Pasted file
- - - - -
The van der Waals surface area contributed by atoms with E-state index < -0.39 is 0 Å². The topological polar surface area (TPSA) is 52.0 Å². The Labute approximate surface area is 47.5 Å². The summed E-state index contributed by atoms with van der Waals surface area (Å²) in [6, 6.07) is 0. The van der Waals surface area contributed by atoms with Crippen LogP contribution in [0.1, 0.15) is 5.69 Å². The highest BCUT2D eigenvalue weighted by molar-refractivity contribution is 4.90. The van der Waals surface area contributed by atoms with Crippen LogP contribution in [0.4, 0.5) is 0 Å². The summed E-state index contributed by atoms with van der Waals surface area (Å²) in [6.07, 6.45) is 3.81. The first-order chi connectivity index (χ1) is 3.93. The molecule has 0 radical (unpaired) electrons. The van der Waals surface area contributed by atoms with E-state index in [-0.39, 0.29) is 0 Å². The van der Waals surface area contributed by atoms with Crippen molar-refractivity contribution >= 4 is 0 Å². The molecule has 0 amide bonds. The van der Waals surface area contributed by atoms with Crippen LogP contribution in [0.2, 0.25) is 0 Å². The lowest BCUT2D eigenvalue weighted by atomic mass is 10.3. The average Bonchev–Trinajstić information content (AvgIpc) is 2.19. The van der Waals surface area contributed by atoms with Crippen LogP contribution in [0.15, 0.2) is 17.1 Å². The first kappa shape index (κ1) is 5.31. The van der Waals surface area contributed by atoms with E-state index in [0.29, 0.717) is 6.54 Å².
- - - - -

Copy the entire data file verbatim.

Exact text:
The van der Waals surface area contributed by atoms with E-state index < -0.39 is 0 Å². The topological polar surface area (TPSA) is 52.0 Å². The Labute approximate surface area is 47.5 Å². The summed E-state index contributed by atoms with van der Waals surface area (Å²) in [6, 6.07) is 0. The van der Waals surface area contributed by atoms with Crippen LogP contribution in [0.1, 0.15) is 5.69 Å². The highest BCUT2D eigenvalue weighted by molar-refractivity contribution is 4.90. The van der Waals surface area contributed by atoms with Crippen LogP contribution in [0.4, 0.5) is 0 Å². The summed E-state index contributed by atoms with van der Waals surface area (Å²) in [6.07, 6.45) is 3.81. The first-order chi connectivity index (χ1) is 3.93. The molecule has 0 radical (unpaired) electrons. The van der Waals surface area contributed by atoms with E-state index in [-0.39, 0.29) is 0 Å². The van der Waals surface area contributed by atoms with Crippen molar-refractivity contribution >= 4 is 0 Å². The molecule has 0 amide bonds. The van der Waals surface area contributed by atoms with Crippen LogP contribution in [0.2, 0.25) is 0 Å². The lowest BCUT2D eigenvalue weighted by atomic mass is 10.3. The average Bonchev–Trinajstić information content (AvgIpc) is 2.19. The van der Waals surface area contributed by atoms with Crippen LogP contribution in [0.15, 0.2) is 17.1 Å². The first kappa shape index (κ1) is 5.31. The van der Waals surface area contributed by atoms with E-state index in [0.29, 0.717) is 6.54 Å².